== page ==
Hamilton says Constituents More Important Than IDC Backlash

Jesse Hamilton Headshot
State Sen. Jesse Hamilton

State Sen. Jesse Hamilton (D-Central Brooklyn) today hit back at a planned protest in front of his birthday bash fundraiser Thursday in Park Slope, saying their sexist, racist, bigoted and bullying behavior will not stop him from continuing to be part of the Senate’s eight-member Independent Democratic Conference (IDC) that he joined last November.

The issue of the IDC has become an increasing contentious issue among Democrats since Donald Trump was elected president, and in light of the IDC continuing to have a coalition with the State Senate Republican Conference as opposed to joining the Senate Democratic Conference.

Complicating the issue further is that if the IDC formed a coalition with Senate Democrats, the party would have a razor-thin 32-31 majority in the chamber if rogue Democrat Sen. Simcha Felder (D-Boro Park, Bensonhurst), who caucuses with the Senate Republicans, could be persuaded to return to the fold.

Hamilton and the other IDC members including Chair Sen. Jeff Klein (D-Bronx/Westchester) and members Senators Tony Avella (D-Queens), Marisol Alcantara (D-Manhattan), David Valesky (D-Syracuse), David Carlucci (D-Rockland County), Diane Savino (D-Coney Island, Staten Island) and Jose Peralta (D-Queens) feel that they have better leverage as an independent conference in a coalition with Senate Republicans to get more done for their constituents in Albany.

They also feel they are being unfairly associated with Trump, because they want to put policy above party in order to get things done. Added to this are personal issues, in which some IDC members feel the Democratic Conference Executive committee sets the agenda and members outside this committee are told to tow to this agenda.

“I am proud to stand with my colleagues in the IDC and promote a unifying, progressive message that advances the quality of life of all New Yorkers. That message of empathy, compassion, and inclusiveness stands in stark contrast to the actions of the Trump administration,” said Hamilton, who has been an extremely active senator since being elected,  .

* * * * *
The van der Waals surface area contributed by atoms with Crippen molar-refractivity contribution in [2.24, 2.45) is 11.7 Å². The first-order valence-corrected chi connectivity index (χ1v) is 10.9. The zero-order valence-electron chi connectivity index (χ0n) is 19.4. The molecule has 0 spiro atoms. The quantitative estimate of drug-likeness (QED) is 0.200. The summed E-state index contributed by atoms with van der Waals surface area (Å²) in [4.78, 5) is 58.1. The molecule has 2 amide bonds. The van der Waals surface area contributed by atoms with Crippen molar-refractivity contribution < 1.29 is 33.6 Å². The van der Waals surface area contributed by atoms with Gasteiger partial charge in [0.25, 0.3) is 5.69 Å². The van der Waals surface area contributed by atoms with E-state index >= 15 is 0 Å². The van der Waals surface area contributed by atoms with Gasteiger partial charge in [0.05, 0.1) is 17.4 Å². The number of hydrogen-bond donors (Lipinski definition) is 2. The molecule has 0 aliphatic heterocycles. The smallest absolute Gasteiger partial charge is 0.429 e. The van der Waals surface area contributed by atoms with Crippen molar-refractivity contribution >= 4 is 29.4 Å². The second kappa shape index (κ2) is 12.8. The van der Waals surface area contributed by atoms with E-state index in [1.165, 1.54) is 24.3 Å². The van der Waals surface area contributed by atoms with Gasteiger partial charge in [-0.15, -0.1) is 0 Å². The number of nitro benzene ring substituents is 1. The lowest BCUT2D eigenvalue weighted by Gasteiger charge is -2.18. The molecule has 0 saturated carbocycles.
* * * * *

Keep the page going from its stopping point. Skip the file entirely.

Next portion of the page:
“That message of unity also stands in contrast to some of the really ugly, repeatable – sexist, racist, bigoted – name-calling and attempts at bullying directed at myself and my colleagues.

“It is my honor to represent one of the most diverse districts in New York and I will continue the constructive dialogue with the people I represent. We will work together to to problem-solve, to provide services, and to meet the needs of our Central Brooklyn community both in the neighborhood and in Albany. From establishing an immigrant assistance hotline (1-800-213-6385), to hosting forums on challenges facing our neighborhoods, we demonstrate we can make strides to the forward-looking New York we seek to build,” he added.

Sen. Kevin Parker

But State Sen. Kevin Parker (D-Flatbush, East Flatbush, Midwood, Ditmas Park, Kensington, Windsor Terrace, Park Slope), a member of the Democratic Conference Executive committee, said IDC members left the conference for the perks and not because they didn’t have a voice in setting the Democratic agenda.